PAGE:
This article will tackle why Izmir may be an interesting investment destination for those who wish to invest in Turkish real estate. I spent a lot of time in Izmir, and invested in real estate there myself.
We’ll discuss the following points in this article:
- Why make a real estate investment in Izmir
- The case against making a real estate investment in Izmir
- The real estate market in Izmir
- Which neighborhoods are investable in Izmir
- A concrete example of a real estate investment in Izmir
- Conclusion – who is such an investment for?
- How to go about investing in Izmir real estate
1. Why make a real estate investment in Izmir
Izmir is very large city with a diversified economy
Izmir is a city of 3 million people, with its population growing about 1% per year.
It is also Turkey’s third largest economy after Istanbul and Ankara.
Just as Istanbul is diversified, so is Izmir. But unlike Antalya and Bodrum, it is not heavily dependent on tourism. Izmir’s regional economy is comprised of 30% industry, 23% trade and related services, 13% transportation and communication, and almost 8% agriculture.
Izmir is located in a region with much to offer
The city proper of Izmir does not see much international tourism, as tourists prefer neighbouring Cesme and the many picturesque towns along the Agean coast. Nearby, the ancient city of Ephesus can be visited, as well as a shrine where the Virgin Mary is believed to have spent her last years.
It is an absolutely gorgeous part of the world. Izmir has been a known organized settlement for 3,000 years (!!). Humans have fought, and killed each other for thousands of years to have this land. This entire region is truly precious and rich in history.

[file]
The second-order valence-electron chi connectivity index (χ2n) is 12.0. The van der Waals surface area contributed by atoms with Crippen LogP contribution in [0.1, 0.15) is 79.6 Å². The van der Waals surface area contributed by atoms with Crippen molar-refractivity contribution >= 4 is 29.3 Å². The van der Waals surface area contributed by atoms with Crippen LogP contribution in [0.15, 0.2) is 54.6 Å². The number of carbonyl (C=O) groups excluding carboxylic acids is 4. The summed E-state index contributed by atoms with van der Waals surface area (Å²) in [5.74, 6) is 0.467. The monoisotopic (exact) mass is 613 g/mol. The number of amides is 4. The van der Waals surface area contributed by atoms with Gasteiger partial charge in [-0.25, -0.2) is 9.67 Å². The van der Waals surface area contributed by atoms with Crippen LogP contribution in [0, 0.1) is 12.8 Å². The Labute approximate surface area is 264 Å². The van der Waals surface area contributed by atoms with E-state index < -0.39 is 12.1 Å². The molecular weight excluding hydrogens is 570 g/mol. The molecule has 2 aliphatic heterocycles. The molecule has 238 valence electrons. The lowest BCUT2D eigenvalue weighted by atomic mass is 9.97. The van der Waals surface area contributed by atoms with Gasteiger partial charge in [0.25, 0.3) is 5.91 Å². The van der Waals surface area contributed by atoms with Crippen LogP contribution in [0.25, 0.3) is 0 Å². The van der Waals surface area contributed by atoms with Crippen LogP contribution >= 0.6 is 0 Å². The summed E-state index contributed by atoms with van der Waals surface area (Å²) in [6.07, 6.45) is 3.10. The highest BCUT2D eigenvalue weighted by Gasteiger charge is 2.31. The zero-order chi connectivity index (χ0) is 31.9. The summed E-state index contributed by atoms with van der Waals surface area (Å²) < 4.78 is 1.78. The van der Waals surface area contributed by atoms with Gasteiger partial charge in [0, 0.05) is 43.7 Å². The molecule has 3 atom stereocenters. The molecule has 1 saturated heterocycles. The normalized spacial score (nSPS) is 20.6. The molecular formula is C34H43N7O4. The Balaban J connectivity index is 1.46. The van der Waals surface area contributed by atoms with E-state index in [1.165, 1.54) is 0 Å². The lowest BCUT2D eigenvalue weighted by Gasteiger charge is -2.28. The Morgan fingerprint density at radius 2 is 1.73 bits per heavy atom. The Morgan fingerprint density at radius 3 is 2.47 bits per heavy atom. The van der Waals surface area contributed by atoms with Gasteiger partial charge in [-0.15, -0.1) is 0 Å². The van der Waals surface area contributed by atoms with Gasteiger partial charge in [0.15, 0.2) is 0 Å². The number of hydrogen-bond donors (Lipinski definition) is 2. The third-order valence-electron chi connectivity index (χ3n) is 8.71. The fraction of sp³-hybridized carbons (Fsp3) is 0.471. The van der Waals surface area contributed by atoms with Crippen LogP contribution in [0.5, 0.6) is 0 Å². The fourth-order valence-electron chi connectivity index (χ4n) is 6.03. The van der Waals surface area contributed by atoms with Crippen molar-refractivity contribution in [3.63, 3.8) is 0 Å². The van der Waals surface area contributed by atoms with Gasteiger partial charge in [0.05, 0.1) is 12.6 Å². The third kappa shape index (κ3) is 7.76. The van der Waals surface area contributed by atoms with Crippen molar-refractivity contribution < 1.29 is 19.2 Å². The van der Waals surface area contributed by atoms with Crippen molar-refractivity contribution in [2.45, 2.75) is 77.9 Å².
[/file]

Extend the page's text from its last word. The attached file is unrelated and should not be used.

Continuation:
Most tourism to Izmir, the city, is local. It is not a beach destination, as the engine of Izmir’s economy is its very large port. There aren’t any beaches in Izmir, though there is a very pleasant promenade along the whole coast of the city. To go to the beach one must head out of the city into the neighboring villages and towns.
Local tourists are typically Turkish secularists, who love the city’s laid-back vibe and non-religious atmosphere. A large percentage of the population of Izmir used to live in Greece before population exchanges took place between the two countries. There are still some minorities from the old times, when Greeks, Armenians, and Jews were important minorities. Their numbers have dwindled, but the city is still sprinkled with beautiful, active Orthodox, Catholic, and even Anglican churches as well as many active Synagogues.
Izmir offers a very different target market from Antalya for real estate investors. You won’t be targeting mass tourism with a focus on Russians and Middle Easterners but rather:
- Local tourism
- Local business trips
- Off-the-beaten path digital nomads, lured by Izmir’s affordability and solid infrastructure, who want to live amongst locals
- Medical tourism
I’ve been spending a fair amount of time in Izmir, and I don’t speak a word of Turkish. People are not used to foreigners and don’t inherently try to rip you off, which is much more common in tourism hotspots. This being said, English not widely spoken at all.
Izmir offers much better value
By many measures, Istanbul is a more attractive market as it ticks all boxes (diversified economy, tourism from all over the world, local demand, and year-long tourism). However, Izmir offers very decent value for money. For example, $100,000 gets you a tier B property in Istanbul, but a tier A in Izmir.
Antalya is also always one geopolitical drama away from being empty for a few months, while Izmir, with more stability, would be unlikely to face such dynamics. Building is also a lot more constrained in Izmir, and the zoning laws more strict than in Antalya.
To be clear, Izmir is a play on value. With a limited budget you can get to own a nice apartment in a prime neighborhood of a dynamic city of 3 million people, with stunning views, an hour drive away from one of the world’s more beautiful regions.
Because there are few foreign buyers for now
Let’s be clear, the core value proposition of Izmir as an investment destination is that it is NOT Istanbul and NOT Antalya/Alanya/Bodrum where foreigners concentrate their real estate investments in Turkey.